To the best of my knowledge this is considered one of Hardy’s better written books, though having not discovered Hardy until my 20s, it doesn’t appear to be one of the most well known. I must confess that I got about 50 pages in, but hadn’t really absorbed much of it given that I found it quite dull and made myself go back and start again. The reason for this is that in the opening scene (which is similar to The Return of the Native) just seems to happen and then bears little relevance to the rest of the start of the book.
The book begins with a lone traveller on the road. The traveller in question is looking for a tiny hamlet called Little Hintock which is the setting for this story. It is buried away in a woodland and out of the way for most people so that it remains unfound to all except to those who seek it out, as this traveller does. When he does reach his destination, the first major dialogue is between himself and a young girl named Marty South.
The trouble is that neither of them play a very big part for most of the rest of the novel. So when I was getting into the rest of it I found myself thinking what had happened to them and didn’t really take notice of the main characters as they are introduced.
The plot, not entirely unlike Far From The Madding Crowd, focuses on the relationship of one woman with more than man. The woman in question is Grace Melbury, a resident of Little Hintock and childhood sweetheart of Giles Winterbourne. Giles’ father was a good friend to Grace’s father and the senior Mr. Melbury had promised that he would allow Grace to marry Giles.
Through circumstances beyond his control Giles ends up as a man of very modest means and Grace’s father decides that his daughter’s marriage to Giles is no longer the best option. Enter onto the scene Dr. Edred Fitzpiers. He is a newcomer to Little Hintock, trying to create a medical practice for himself between two neighbouring towns. He approaches Grace’s father and asks for permission to court and marry Grace. Deciding that the wife of a doctor is a reasonable future for Grace, Mr. Melbury agrees.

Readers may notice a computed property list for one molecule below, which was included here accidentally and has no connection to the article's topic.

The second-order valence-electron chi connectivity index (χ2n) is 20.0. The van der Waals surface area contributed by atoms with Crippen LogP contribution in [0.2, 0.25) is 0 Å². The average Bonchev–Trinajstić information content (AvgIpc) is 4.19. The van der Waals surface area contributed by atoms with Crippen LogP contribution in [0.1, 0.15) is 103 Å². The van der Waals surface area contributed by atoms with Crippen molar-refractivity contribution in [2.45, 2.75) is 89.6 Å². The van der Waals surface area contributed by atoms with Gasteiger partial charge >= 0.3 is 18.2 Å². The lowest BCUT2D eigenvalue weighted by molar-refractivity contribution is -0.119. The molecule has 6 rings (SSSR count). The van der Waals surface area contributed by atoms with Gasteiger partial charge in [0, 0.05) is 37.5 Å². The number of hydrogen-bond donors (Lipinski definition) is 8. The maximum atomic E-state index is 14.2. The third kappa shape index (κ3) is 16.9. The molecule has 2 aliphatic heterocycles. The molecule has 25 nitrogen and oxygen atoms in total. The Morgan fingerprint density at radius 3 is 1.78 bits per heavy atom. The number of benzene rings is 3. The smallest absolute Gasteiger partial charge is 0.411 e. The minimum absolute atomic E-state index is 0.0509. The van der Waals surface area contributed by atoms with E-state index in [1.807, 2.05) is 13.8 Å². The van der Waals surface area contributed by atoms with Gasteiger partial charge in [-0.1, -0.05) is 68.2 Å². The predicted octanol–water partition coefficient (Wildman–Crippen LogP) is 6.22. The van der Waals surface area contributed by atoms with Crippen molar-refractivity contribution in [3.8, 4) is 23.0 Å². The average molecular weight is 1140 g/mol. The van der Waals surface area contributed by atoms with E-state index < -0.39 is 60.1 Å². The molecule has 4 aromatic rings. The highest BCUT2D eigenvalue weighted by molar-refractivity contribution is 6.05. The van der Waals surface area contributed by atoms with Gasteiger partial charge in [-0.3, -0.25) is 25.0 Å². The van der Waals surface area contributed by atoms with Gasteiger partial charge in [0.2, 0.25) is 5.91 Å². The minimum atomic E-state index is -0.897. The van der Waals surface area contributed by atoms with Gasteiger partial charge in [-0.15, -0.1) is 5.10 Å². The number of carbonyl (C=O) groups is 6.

However, all is not well in the marriage. Though I shan’t spoil too much, Grace is given cause to become greatly unhappy; news of which reaches her father. Through a sequence of meetings, news comes forth that there may be a legal loophole through which Grace may divorce Fitzpiers and be married to Giles. In Hardy’s time, this would have been most scandalous, and it is a major feature of his writing in general that he challenges what were the socially accepted norms.
Yet again, though, things do not work out well to the say the least. But I would recommend you read the book to find out exactly how.
For much of the first half of the book, I was wondering if it really was one his better written books, as it didn’t seem to come close to the likes of Tess of the D’Urbervilles or my own favourite, The Mayor of Casterbridge. By the end, though, I was brought around to the writing. The reason is that the first half of the book has, as I pointed out, some seemingly disjointed sections which don’t sit well within the narrative. But by about 2/3rds of the way through Hardy starts pulling these threads together and the reader finally gets to the see the whole picture. The main climax to the narrative doesn’t come at the very end, so as I was reading I was wondering how the novel would actually end, given it seemed to be petering out.
Then, at the very last, the final piece of the puzzle is put back in place, which harks back to the opening scene. So I now recognise the brilliance of the writing, though the actual plot itself I felt lacked a little of the richness that his more novels have.